Karl Marx on The Working Class

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The working class, or “bourgeoisie,” is those who own the majority of society lath and basis of production. Mar’s concept helps to elucidate what he sees as the looming danger within capitalism. His argument is that the “weapons” used by the bourgeoisie was that of their need for material wealth and profit. The belief was that because Of this profit hoarding desire, coupled with the institutional network of power that supports it, the progression of materialism eliminated feudalism and shepherded in the stage of capitalism.

But Marx argued that this is not the final stage of growth and that capitalism will inevitably give way to an order where the Proletariat will assume control ND deconstruct the power structures of capitalism. Consequently, as a result of this economic inevitability, which allowed the usurpation of feudal control to a capitalist order, the same fate will compromise capitalism and the emergent bourgeoisie. By viewing Marx as an anthropologist of sorts, it is evident that his theories are primarily concerned with social relations and how they ultimately paved the way for an economic revolution.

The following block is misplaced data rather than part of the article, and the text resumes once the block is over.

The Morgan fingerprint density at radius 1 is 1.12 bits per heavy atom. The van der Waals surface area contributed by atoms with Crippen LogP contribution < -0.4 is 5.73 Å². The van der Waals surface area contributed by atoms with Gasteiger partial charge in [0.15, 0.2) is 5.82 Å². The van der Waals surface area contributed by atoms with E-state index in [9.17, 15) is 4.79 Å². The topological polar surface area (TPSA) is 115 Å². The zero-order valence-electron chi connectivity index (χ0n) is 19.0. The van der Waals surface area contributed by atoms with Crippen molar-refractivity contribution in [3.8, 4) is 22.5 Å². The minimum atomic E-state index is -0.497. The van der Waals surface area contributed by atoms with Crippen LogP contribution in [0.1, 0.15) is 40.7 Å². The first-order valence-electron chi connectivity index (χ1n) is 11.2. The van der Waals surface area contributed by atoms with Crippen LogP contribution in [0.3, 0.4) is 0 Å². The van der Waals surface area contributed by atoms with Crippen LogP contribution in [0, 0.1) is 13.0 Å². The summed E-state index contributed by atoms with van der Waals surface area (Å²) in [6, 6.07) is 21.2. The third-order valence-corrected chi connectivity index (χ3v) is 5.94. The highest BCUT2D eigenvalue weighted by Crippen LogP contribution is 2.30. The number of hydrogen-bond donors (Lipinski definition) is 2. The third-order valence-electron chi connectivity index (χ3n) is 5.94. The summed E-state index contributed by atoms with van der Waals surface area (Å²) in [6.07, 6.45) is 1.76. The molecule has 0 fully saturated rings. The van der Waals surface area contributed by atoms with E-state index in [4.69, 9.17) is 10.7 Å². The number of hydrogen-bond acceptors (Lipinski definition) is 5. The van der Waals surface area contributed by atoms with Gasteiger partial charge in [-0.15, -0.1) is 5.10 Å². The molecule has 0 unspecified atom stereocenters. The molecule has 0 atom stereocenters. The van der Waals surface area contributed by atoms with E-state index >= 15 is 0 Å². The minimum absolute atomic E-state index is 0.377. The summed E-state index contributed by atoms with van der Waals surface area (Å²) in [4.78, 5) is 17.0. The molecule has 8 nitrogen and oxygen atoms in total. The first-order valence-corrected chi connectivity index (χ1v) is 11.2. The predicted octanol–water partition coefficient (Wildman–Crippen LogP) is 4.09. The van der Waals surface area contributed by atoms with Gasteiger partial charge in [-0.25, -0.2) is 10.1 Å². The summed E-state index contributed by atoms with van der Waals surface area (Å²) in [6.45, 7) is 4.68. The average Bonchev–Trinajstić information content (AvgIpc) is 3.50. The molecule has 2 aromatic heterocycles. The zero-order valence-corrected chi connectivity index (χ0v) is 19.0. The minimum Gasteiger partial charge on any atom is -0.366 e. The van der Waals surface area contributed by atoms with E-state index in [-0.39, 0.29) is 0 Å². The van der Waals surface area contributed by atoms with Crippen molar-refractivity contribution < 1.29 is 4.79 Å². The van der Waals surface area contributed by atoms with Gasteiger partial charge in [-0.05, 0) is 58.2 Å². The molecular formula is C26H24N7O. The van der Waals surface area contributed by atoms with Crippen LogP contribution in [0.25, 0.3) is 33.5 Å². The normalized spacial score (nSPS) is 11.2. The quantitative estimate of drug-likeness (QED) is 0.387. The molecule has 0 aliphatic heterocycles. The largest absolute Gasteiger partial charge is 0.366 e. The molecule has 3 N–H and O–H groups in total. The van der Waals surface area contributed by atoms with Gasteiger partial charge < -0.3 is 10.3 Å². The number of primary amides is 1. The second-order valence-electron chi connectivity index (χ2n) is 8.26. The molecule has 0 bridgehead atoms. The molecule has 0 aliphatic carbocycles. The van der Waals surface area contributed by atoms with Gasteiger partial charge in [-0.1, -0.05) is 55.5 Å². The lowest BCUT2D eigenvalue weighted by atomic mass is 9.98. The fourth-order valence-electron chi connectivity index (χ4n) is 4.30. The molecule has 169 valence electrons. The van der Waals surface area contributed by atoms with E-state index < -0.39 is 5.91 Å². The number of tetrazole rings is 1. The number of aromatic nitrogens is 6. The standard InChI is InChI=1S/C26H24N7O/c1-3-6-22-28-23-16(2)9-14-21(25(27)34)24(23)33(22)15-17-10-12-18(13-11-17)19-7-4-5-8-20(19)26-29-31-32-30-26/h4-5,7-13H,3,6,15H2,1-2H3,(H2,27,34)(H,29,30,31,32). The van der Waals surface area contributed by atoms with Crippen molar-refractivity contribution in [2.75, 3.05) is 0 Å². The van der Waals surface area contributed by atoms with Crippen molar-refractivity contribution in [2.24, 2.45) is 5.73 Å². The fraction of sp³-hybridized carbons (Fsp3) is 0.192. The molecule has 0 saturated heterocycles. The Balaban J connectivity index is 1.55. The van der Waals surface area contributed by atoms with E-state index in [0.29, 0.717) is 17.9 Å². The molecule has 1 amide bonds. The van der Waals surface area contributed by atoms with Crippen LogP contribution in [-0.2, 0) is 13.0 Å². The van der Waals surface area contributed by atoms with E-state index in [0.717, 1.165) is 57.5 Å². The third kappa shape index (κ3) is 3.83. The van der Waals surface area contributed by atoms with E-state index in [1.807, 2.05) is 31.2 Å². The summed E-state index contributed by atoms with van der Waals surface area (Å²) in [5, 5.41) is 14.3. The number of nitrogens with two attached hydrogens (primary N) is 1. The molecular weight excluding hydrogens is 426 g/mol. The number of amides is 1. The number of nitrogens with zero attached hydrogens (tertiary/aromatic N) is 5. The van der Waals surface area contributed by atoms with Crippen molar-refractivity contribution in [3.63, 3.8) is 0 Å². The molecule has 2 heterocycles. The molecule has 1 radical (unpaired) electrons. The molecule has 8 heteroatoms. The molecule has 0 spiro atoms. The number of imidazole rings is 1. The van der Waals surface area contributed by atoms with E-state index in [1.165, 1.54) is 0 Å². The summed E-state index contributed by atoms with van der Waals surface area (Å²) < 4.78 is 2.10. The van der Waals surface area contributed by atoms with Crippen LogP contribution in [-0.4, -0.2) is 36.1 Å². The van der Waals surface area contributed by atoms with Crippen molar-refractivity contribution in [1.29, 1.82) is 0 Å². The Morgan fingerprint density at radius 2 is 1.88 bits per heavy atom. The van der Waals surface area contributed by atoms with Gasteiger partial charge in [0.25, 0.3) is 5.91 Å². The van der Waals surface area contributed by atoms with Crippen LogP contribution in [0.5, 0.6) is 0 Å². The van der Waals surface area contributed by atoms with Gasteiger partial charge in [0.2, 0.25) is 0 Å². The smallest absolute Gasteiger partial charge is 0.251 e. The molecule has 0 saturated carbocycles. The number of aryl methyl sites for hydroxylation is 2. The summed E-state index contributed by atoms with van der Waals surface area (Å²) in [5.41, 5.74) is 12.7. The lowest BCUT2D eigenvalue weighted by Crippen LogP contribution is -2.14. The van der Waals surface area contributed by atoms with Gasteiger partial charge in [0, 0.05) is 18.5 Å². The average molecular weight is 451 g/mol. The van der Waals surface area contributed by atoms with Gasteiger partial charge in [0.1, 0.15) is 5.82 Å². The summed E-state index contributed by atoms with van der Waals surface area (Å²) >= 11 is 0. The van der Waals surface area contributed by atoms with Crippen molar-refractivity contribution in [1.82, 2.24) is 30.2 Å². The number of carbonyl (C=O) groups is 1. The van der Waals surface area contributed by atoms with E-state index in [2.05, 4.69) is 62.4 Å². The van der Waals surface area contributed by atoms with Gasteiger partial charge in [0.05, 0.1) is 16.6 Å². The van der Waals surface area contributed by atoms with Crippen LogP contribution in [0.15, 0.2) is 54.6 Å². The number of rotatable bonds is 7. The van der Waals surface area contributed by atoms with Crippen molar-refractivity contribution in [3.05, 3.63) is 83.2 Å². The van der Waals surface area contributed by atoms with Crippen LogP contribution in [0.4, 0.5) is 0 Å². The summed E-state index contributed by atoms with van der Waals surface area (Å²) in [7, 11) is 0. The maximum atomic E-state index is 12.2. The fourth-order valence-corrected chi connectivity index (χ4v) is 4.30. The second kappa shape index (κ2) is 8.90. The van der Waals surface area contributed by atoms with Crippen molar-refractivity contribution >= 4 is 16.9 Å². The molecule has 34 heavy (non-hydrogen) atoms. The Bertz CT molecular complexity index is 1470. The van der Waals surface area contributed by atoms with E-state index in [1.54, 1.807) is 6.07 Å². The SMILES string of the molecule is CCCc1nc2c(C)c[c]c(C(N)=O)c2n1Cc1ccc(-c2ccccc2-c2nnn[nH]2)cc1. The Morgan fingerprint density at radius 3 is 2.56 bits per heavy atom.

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Moreover, Marx was also concerned with the concept of “value” and the intrinsic power within laborers and how these are integral in determining the key elements of One of the most important concepts of value, and one that is undoubtedly ubiquitous in Mar’s doctrines, is “surplus value. ” Surplus value is indispensable when attempting to understand why society is divided into a small number of very wealthy people and a large number of poor people as well as those in the working class. Marx believed that workers do not sell their labor, but rather their “labor power” (their capacity to work. Labor power is like all other commodities insofar as it has a use-value and an exchange- value. Labor powers exchange-value is determined by what went into producing it. By this definition, purchasing labor power and paying employee wages are based on the labor powers exchange-value-?the bear minimum amount needed for the worker to live. But unlike most commodities, labor power, itself, actually creates exchange-value. This self-established exchange- value can arise when the value that a worker produces (in a day) exceeds what it takes to keep him or her alive.

The value that workers produce, for some part of the day, covers the cost of their own existence and the value that the workers produce the rest of the day is unpaid labor. Marx calls this extra value “surplus value. Capitalists, those who purchase the workers’ labor power, own the upshot of that labor. Marx believed that capitalists make their profit when the commodity, which is produced by the worker, is sold and its price is well beyond the amount that the capitalist had to spend on the wages to produce it. In essence, because the capitalist takes the difference, he or she owns the surplus value.